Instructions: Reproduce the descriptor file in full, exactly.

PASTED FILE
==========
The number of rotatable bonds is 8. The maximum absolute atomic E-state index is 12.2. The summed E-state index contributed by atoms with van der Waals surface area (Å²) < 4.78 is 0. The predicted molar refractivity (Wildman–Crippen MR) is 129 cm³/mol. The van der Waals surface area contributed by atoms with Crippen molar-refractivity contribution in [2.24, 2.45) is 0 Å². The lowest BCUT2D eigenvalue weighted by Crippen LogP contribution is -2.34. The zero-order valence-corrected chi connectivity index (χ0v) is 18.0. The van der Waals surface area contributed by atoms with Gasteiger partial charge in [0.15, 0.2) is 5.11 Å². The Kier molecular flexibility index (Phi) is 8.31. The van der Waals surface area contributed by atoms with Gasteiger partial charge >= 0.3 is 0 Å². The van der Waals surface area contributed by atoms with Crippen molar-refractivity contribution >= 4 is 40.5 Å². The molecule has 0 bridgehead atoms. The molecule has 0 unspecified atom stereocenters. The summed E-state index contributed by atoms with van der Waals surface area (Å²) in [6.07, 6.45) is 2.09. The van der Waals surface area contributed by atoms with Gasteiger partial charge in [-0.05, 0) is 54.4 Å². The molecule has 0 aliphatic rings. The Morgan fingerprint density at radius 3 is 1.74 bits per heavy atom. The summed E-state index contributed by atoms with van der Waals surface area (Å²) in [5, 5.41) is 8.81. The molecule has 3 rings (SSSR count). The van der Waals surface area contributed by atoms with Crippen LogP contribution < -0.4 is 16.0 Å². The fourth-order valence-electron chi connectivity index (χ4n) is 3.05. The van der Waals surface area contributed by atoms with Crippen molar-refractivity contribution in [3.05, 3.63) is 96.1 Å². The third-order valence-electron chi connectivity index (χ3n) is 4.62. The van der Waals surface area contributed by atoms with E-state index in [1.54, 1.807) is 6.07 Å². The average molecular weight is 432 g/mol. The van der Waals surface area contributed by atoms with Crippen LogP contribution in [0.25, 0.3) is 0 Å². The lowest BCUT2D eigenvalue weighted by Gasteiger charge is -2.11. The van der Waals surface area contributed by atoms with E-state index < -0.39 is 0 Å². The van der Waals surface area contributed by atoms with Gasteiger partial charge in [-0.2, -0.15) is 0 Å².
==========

The number of rotatable bonds is 8. The maximum absolute atomic E-state index is 12.2. The summed E-state index contributed by atoms with van der Waals surface area (Å²) < 4.78 is 0. The predicted molar refractivity (Wildman–Crippen MR) is 129 cm³/mol. The van der Waals surface area contributed by atoms with Crippen molar-refractivity contribution in [2.24, 2.45) is 0 Å². The lowest BCUT2D eigenvalue weighted by Crippen LogP contribution is -2.34. The zero-order valence-corrected chi connectivity index (χ0v) is 18.0. The van der Waals surface area contributed by atoms with Gasteiger partial charge in [0.15, 0.2) is 5.11 Å². The Kier molecular flexibility index (Phi) is 8.31. The van der Waals surface area contributed by atoms with Gasteiger partial charge >= 0.3 is 0 Å². The van der Waals surface area contributed by atoms with Crippen molar-refractivity contribution >= 4 is 40.5 Å². The molecule has 0 bridgehead atoms. The molecule has 0 unspecified atom stereocenters. The summed E-state index contributed by atoms with van der Waals surface area (Å²) in [6.07, 6.45) is 2.09. The van der Waals surface area contributed by atoms with Gasteiger partial charge in [-0.05, 0) is 54.4 Å². The molecule has 0 aliphatic rings. The Morgan fingerprint density at radius 3 is 1.74 bits per heavy atom. The summed E-state index contributed by atoms with van der Waals surface area (Å²) in [5, 5.41) is 8.81. The molecule has 3 rings (SSSR count). The van der Waals surface area contributed by atoms with Crippen LogP contribution < -0.4 is 16.0 Å². The fourth-order valence-electron chi connectivity index (χ4n) is 3.05. The van der Waals surface area contributed by atoms with Crippen molar-refractivity contribution in [3.05, 3.63) is 96.1 Å². The third-order valence-electron chi connectivity index (χ3n) is 4.62. The van der Waals surface area contributed by atoms with E-state index in [1.54, 1.807) is 6.07 Å². The average molecular weight is 432 g/mol. The van der Waals surface area contributed by atoms with Crippen LogP contribution in [0.25, 0.3) is 0 Å². The lowest BCUT2D eigenvalue weighted by Gasteiger charge is -2.11. The van der Waals surface area contributed by atoms with E-state index < -0.39 is 0 Å². The van der Waals surface area contributed by atoms with Gasteiger partial charge in [-0.2, -0.15) is 0 Å².